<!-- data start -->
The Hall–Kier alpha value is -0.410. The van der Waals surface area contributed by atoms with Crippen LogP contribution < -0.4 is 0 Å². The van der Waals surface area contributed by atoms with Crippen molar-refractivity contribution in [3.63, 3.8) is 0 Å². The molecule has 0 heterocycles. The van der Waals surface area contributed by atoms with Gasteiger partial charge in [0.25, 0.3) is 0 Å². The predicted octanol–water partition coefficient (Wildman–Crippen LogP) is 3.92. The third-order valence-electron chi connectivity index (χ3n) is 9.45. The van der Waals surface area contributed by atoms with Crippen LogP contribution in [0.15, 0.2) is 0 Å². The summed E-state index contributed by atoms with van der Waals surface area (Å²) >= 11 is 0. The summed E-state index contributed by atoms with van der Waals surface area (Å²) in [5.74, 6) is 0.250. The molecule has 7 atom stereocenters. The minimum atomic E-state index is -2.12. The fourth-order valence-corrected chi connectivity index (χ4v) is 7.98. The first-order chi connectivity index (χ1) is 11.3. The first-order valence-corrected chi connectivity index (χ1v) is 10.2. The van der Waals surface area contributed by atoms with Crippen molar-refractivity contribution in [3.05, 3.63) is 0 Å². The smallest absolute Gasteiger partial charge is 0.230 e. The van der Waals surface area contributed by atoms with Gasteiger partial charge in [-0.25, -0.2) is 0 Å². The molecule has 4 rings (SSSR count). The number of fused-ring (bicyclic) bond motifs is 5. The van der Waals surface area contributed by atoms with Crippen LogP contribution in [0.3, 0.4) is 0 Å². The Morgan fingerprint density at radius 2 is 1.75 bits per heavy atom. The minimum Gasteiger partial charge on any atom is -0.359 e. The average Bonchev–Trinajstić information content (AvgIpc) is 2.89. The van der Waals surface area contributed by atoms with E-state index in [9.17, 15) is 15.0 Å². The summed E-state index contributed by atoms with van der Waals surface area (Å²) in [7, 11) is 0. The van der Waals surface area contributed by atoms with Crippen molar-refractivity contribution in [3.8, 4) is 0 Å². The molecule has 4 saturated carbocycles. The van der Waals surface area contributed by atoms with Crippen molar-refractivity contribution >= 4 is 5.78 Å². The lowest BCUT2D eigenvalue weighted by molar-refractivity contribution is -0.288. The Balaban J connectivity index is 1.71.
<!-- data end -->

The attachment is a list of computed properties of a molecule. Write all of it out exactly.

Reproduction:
The Hall–Kier alpha value is -0.410. The van der Waals surface area contributed by atoms with Crippen LogP contribution < -0.4 is 0 Å². The van der Waals surface area contributed by atoms with Crippen molar-refractivity contribution in [3.63, 3.8) is 0 Å². The molecule has 0 heterocycles. The van der Waals surface area contributed by atoms with Gasteiger partial charge in [0.25, 0.3) is 0 Å². The predicted octanol–water partition coefficient (Wildman–Crippen LogP) is 3.92. The third-order valence-electron chi connectivity index (χ3n) is 9.45. The van der Waals surface area contributed by atoms with Crippen LogP contribution in [0.15, 0.2) is 0 Å². The summed E-state index contributed by atoms with van der Waals surface area (Å²) >= 11 is 0. The summed E-state index contributed by atoms with van der Waals surface area (Å²) in [5.74, 6) is 0.250. The molecule has 7 atom stereocenters. The minimum atomic E-state index is -2.12. The fourth-order valence-corrected chi connectivity index (χ4v) is 7.98. The first-order chi connectivity index (χ1) is 11.3. The first-order valence-corrected chi connectivity index (χ1v) is 10.2. The van der Waals surface area contributed by atoms with Crippen molar-refractivity contribution in [3.05, 3.63) is 0 Å². The smallest absolute Gasteiger partial charge is 0.230 e. The van der Waals surface area contributed by atoms with Gasteiger partial charge in [-0.25, -0.2) is 0 Å². The molecule has 4 rings (SSSR count). The number of fused-ring (bicyclic) bond motifs is 5. The van der Waals surface area contributed by atoms with Crippen LogP contribution in [0.3, 0.4) is 0 Å². The Morgan fingerprint density at radius 2 is 1.75 bits per heavy atom. The minimum Gasteiger partial charge on any atom is -0.359 e. The average Bonchev–Trinajstić information content (AvgIpc) is 2.89. The van der Waals surface area contributed by atoms with E-state index in [9.17, 15) is 15.0 Å². The summed E-state index contributed by atoms with van der Waals surface area (Å²) in [7, 11) is 0. The van der Waals surface area contributed by atoms with Crippen molar-refractivity contribution in [3.8, 4) is 0 Å². The molecule has 4 saturated carbocycles. The van der Waals surface area contributed by atoms with Crippen molar-refractivity contribution >= 4 is 5.78 Å². The lowest BCUT2D eigenvalue weighted by molar-refractivity contribution is -0.288. The Balaban J connectivity index is 1.71.